Monsanto sued over GM wheat, other suits likely to follow

Hybrid perennial wheat in the field
CREDIT: Scott Bontz, via Wikimedia Commons
This article or excerpt is included in the GLP’s daily curated selection of ideologically diverse news, opinion and analysis of biotechnology innovation.

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Monsanto Co., the world’s largest seed company, may face more complaints from farmers even as tests so far haven’t shown unapproved gene-altered wheat anywhere beyond an Oregon farm where it was found.

The company was sued in federal court in Wichita by a Kansas farmer who accused it of negligently releasing genetically altered wheat seed in the U.S. and damaging the market for his crop. The lawsuit filed June 3 by Ernest Barnes of Morton County, Kansas, may be the first of many against St. Louis-based Monsanto alleging contamination, his lawyers said in a statement.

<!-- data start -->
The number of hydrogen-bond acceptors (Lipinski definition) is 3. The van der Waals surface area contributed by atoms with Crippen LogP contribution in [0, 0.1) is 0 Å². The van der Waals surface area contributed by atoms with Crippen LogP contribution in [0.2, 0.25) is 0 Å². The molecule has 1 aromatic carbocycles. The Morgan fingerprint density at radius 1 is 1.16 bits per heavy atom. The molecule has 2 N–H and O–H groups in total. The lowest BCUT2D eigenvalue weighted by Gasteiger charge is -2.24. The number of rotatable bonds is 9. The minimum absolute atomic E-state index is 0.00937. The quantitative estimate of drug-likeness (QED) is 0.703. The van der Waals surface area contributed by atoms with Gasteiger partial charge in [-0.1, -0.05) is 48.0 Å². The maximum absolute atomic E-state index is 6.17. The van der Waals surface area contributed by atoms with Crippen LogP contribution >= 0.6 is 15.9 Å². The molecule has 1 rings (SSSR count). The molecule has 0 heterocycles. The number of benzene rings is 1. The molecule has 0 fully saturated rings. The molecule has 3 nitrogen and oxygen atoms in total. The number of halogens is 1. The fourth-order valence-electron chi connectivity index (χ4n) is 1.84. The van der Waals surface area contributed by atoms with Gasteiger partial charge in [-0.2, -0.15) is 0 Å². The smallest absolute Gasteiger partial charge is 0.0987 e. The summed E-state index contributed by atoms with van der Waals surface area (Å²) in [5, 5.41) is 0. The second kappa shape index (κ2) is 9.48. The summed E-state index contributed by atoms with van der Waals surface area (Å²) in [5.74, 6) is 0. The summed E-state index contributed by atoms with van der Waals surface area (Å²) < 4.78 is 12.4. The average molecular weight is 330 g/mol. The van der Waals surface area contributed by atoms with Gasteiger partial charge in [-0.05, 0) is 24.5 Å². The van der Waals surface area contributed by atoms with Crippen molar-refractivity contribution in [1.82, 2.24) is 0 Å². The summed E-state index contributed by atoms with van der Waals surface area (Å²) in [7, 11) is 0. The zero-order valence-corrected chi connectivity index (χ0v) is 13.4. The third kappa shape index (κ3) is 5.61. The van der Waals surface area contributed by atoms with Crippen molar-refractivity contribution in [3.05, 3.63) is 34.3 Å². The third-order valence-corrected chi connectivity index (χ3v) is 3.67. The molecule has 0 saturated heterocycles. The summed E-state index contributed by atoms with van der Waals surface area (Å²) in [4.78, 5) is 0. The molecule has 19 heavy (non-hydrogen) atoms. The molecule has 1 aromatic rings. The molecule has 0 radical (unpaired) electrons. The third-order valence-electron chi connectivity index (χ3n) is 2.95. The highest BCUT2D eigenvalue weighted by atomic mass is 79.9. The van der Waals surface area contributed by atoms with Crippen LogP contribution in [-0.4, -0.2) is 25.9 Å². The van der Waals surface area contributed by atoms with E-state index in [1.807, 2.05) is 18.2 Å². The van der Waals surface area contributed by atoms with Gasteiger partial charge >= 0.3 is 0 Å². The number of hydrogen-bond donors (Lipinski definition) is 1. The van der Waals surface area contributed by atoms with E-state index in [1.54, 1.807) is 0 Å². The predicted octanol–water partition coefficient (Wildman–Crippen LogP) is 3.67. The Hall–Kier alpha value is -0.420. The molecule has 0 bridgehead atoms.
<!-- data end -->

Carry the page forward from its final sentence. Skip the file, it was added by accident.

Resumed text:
“Monsanto has failed our nation’s wheat farmers,” Stephen Sussman, a lawyer for Barnes with Houston-based Sussman Godfrey LLP, said in the statement. “Monsanto knew of the risks its genetically altered wheat posed and failed to protect farmers and their crops from those risks.”

Read the full story here: Monsanto Legal Risks Linger With Suit as Wheat Futures Rebound

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